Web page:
The clock hits 4.30pm and the battle begins.
Each sat in their own room, at opposite ends of the house, one on his reclining chair, with his feet up on the table in front of him. The other lying down, relaxing after a long day in school, on the couch, with salt and vinegar crisps conveniently placed within hand reach.
Both are clicking away at the small black buttons, each having a different number in mind. The white numbers have started to fade away, leaving the evidence for these persistent and childish acts.
With every successful click of his, her face reacts involuntarily to the results that appear on the screen. Lips mouthing incoherent, newly coined words and nose that has become asymmetrical, one half higher than the other, she determinedly presses hard on her chosen button “back up”, which never changes.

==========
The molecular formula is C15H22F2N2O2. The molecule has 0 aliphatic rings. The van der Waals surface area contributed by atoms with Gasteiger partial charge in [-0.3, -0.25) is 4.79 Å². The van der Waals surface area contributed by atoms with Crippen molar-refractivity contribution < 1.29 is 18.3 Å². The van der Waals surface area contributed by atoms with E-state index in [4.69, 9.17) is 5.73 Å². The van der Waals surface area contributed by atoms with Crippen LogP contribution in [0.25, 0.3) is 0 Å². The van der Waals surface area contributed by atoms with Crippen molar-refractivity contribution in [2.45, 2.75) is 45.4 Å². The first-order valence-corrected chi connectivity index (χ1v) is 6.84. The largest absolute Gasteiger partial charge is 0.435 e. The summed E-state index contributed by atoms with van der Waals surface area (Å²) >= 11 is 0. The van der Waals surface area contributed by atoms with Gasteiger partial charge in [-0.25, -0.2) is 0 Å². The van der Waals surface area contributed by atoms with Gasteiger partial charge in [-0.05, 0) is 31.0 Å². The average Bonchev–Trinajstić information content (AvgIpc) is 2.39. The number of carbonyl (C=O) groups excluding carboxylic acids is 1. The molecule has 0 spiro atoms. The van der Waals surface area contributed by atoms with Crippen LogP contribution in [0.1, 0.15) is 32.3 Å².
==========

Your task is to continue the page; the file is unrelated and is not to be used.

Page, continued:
After ten minutes of this futile and frustrating game (to her) she decided to be the bigger person and give up the fight.
Remote controls, regardless of their revolutionary, lazy inducing advantages, turn everyone, whether it was the 80 year old or the already young 14 year old, into petty children.